Where possible, the axle correction factor applied to an axle count should come from a classification count performed nearby, on that same road, and from a vehicle classification count that was taken during the same approximate period as the volume count. For roads where these adjustment factors are not available, a system wide factor is recommended. The systemwide factor should be computed by averaging all of the axle correction factors computed in the vehicle classification count sample within a functional classification of roads. However, other methods can also be used. Where State highway agencies have developed a truck route classification system, this classification system may be substituted for the functional class strata.
Emphasis on the collection of classification data should minimize the need for axle correction. Whenever possible, axle correction factors needed to convert axle counts to vehicles should be developed from vehicle classification counts taken on the specific road. In addition, the classification count should be taken from the same general vicinity and on the same day of week (a weekday classification count is usually sufficient for a weekday volume count) as the axle count it will be used to adjust. Where a classification count has not been taken on the road in question, an average axle correction factor can be estimated from the WIM and continuous classification sites. Methods used should be detailed in the traffic count metadata. The computation is the same whether the data comes from a single short duration count or from a continuous WIM scale.
Table 1-1 illustrates the process. In the table, vehicle volume is computed by dividing the total number of axles counted by the average number per vehicle. The table provides a conservative estimate of the number of axles per vehicle for the FHWA 13 vehicle category classes. Appropriate numbers should be computed at each site. States have different axle class systems. Some States have automated software to create these factors by axle factor groups; not all States are the same; and not all States group axle factors the same way.
|Road ID||Daily Vehicle Volume Count (A)||Daily Number of Axle Count (B)||Average Number of Axles Per Vehicle (K)=B/A|
Seasonal Factors – The seasonal factor is used to correct for seasonal bias in short duration counts. Directions on how to create and apply seasonal factors are provided in the general discussion of factoring in Chapter 3. States may choose to select alternative seasonal adjustment procedures if they have performed the analytical work necessary to document the applicability of their chosen procedure.
Monthly Factors – The monthly factor is used to correct for month of year bias in short duration counts. Directions on how to create and apply monthly factors are provided in the general discussion of factoring in Chapter 3. Those procedures are recommended for the HPMS reporting, discussed further in Chapter 6. States may choose to select alternative monthly adjustment procedures if they have performed the analytical work necessary to document the applicability of their chosen procedure.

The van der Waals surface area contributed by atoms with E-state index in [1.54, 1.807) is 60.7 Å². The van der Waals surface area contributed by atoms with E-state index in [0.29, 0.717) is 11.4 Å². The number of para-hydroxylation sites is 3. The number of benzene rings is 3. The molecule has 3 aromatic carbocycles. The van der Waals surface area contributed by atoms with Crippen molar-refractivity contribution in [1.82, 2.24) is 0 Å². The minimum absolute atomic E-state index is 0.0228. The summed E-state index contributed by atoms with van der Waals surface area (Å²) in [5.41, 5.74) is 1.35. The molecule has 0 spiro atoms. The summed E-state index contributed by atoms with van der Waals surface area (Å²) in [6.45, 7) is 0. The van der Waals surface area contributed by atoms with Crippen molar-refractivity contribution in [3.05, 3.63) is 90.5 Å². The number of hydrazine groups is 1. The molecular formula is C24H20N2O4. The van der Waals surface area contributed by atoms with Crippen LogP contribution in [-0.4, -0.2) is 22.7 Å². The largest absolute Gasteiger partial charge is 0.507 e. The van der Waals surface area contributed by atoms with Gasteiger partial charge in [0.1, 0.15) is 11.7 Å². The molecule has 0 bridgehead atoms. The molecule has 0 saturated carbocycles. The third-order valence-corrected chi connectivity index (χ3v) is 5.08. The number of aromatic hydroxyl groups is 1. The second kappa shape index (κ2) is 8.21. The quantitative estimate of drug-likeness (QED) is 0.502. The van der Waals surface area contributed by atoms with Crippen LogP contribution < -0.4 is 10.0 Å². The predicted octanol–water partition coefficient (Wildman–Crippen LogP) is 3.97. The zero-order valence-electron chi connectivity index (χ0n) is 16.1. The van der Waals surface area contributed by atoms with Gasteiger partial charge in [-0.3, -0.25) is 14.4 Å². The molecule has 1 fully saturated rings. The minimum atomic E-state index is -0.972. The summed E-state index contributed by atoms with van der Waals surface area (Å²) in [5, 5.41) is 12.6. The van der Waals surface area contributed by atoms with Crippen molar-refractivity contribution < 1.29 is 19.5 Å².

Day of week factors are used to correct for bias according to the day of the week.
K-Factor (K) – The proportion of AADT occurring in the peak hour is referred to as the peak hour proportionality K-factor. It is the ratio of peak hour to annual average daily traffic. It is used in design engineering for determining the peak loading on a roadway design that might have similar traffic volumes. For example, by applying the K-factor to a volume, a design engineer can estimate design hour volume. The K30 is the 30th (K100 is the 100th) highest hour divided by the annual average daily traffic.
D-Factor (D) – The directional distribution factor. It is the proportion of traffic traveling in the peak direction during a selected hour, usually expressed as a percentage. For example, a road near the center of an urban area often has a D-factor near 50% with traffic volumes equal for both directions.
Peak Hour Factor (PHF) – The hourly volume during the maximum traffic volume hour of the day divided by 15-minute volume multiplied by four, a measure of traffic demand fluctuation within the peak hour. It represents one hour of data at the peak time.
ADT – Average Daily Traffic – The total volume during a given time period (in whole days), greater than one day and less than one year, divided by the number of days in that time period. Also known as raw data and unadjusted or non-factored data.
AADT – Annual Average Daily Traffic – The total volume of vehicle traffic of a highway or road for a year divided by 365 days. It is meant to represent traffic on a typical day of the year.
There are two basic procedures for calculating AADT:
In the first of these techniques, AADT is computed as the simple average of all 365 days in a given year (unless a leap year). When days of data are missing, the denominator is simply reduced by the number of missing days.
The advantage to this approach is that it is simple and easy to program. The disadvantage is that missing data can cause biases (and thus inaccuracy) in the AADT value produced. In particular, blocks of missing days of data (for example, data from June 15 to July 15) can bias the annual values by removing data that have specific characteristics. On a heavy summer recreational route, missing data from June 15 through July 15 would likely result in an underestimation of the true AADT for that road.